Some on Pinellas beaches want end to “nightmare” of vacation rentals

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Here in Florida, we’re used to tourists — especially on the beaches; but residents in some formerly quiet residential areas of Pinellas beach communities are upset about short-term rentals they say shouldn’t be allowed in their neighborhoods. Those are homes that, instead of being rented for a year or even a few months are leased for only a week or two or even less, perfect for those families who like to buy the Best Cooler to take to a beach vacation for a week. Claudia McCorkle lives on Gulf Boulevard between two short-term vacation rentals in Redington Beach.

“And it’s just a veritable nightmare to live between this, because, they have no regard for the local residents. I mean, such that you can’t even carry your paddleboard and go to the sea or take a swim in the sea. They don’t stop their play-action for us. They just would like to trample right over us. And it’s awful. And the garbage, and the debris and I said their ‘lewd behavior blankets.’ Well, guess who has to pick them all up? They don’t pick up after their own garbage, I’m the one and I’m a resident. They should be responsible. They do not stay confined in their own boundaries of the lot lines, they traverse the properties over us, the single-family, owner-occupied homeowners. We feel so violated.”

So much so that McCorkle took her complaints to a recent meeting of the Pinellas Legislative Delegation in Tarpon Springs. The mayors of several Pinellas beach communities were there. The mayor of McCorkle’s town, Nick Simons of Redington Beach, told state legislators that there are only a handful of businesses in the mostly residential town and he wants the state’s help to reign in vacation rentals.

“Well, they’re being rented short-term, week or so. And our ordinance prohibits less than 180 days of rental.”

But Simons concedes that the ordinance Redington Beach passed in 2008 has a legal loophole that needs to be fixed. The problem is the town can’t do that under a law passed in 2011 by the Florida Legislature and amended in 2014. If local municipalities had restrictions on short-term rentals on the books before 2011 those were grandfathered in, unless those ordinances get changed. So, Redington Beach’s vacation rental ordinance would become invalid if it gets fixed. Mayor Simons and some residents want the legislature to revisit the law and allow local governments to amend their rules.

“The ordinance that we have in place now is potentially flawed. We haven’t taken it all the way through the court system. But what we’d like to do is to fix the ordinance. And we can do that if the legislature will give us some relief.”

According to an advisory opinion posted on the Florida Attorney General’s website, current state law “allows a local government to regulate vacation rentals, but continues to preclude any local law, ordinance or regulation which would prohibit vacation rentals or restrict the duration or frequency of vacation rentals.” So, Redington Beach and some other communities are hoping the Florida Legislature will pass what’s called a “glitch bill” to change the law and allow municipalities to make one-time fixes to their grandfathered short-term rental ordinances. That’s why the resident we heard from earlier, Claudia McCorkle, is turning to the legislature for help.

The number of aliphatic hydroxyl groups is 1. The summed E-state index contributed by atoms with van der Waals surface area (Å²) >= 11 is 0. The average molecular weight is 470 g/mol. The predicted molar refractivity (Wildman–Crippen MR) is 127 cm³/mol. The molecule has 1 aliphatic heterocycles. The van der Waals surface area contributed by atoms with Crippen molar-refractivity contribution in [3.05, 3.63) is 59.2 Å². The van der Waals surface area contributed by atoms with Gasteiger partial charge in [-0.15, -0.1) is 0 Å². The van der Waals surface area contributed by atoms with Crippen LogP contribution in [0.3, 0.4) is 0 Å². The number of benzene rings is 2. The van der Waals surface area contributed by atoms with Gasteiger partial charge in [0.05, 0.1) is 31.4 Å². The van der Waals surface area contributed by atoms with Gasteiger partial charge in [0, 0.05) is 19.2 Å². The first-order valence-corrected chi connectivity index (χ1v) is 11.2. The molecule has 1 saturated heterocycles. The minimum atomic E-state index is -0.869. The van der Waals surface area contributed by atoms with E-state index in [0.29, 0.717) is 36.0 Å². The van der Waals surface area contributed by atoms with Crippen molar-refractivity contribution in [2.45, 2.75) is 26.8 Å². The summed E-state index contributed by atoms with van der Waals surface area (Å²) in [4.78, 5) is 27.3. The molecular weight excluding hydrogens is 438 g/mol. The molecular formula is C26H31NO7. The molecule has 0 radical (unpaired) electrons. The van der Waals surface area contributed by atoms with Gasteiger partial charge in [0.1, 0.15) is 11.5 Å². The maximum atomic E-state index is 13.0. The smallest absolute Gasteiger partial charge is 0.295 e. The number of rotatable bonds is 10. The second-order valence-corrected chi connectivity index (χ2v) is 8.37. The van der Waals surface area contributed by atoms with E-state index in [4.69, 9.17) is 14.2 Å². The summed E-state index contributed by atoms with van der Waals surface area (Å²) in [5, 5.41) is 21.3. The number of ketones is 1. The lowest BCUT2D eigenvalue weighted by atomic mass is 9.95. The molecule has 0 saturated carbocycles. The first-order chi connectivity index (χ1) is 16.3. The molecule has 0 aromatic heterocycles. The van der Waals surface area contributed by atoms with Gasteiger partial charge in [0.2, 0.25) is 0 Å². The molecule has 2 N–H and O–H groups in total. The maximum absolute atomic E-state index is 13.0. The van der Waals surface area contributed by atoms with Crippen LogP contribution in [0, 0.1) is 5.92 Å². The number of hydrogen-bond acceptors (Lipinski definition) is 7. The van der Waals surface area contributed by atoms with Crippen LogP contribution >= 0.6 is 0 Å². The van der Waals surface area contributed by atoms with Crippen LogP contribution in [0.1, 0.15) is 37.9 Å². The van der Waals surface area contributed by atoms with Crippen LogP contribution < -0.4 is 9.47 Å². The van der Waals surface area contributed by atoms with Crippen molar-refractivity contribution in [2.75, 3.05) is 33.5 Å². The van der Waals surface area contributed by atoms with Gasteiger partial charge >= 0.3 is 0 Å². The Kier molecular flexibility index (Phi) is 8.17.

“And yes, Redington Beach screwed up in 2008, but, our lawyer has suggested just a modification of the statute in 2011 and by doing so, just to allow our local government to resume control of the zoning ordinances, the zoning regulations. If the state legislature would do that, then they would have the power to regulate and eradicate short-term vacation rentals and restore R1 (residential) zoning.”

McCorkle says she’s encouraged that the chair of the county’s legislative delegation asked two House members to look into the issue. One is newly elected Democrat Ben Diamond and the other, recently reelected Republican Kathleen Peters.

“I’ve met with The League of Cities and I’ve talked with The Association of Counties. Unfortunately, for Redington Beach, unlike other cities– a lot of the cities had this taken care of, they knew that the legislation was coming down and they put in the policies that they needed. However, Redington had a glitch and they didn’t know they had a glitch, at the time.

“So, I would like to see if there’s a way we could do a glitch bill that would assist them to fix this.

“Again, I’m not an attorney, so I have to get the advice and legal counsel to see what are the possibilities of what we could do to assist them.”

Peters and the rest of the Pinellas Legislative Delegation will meet again on January 31 in the Largo library. She and Representative Diamond are expected to bring a proposed glitch bill to amend the state’s short-term rental law.

Opponents of changing the state law cite the rights of property owners to earn an income by renting their homes.

Here are videos of some of the comments about short-term vacation rentals: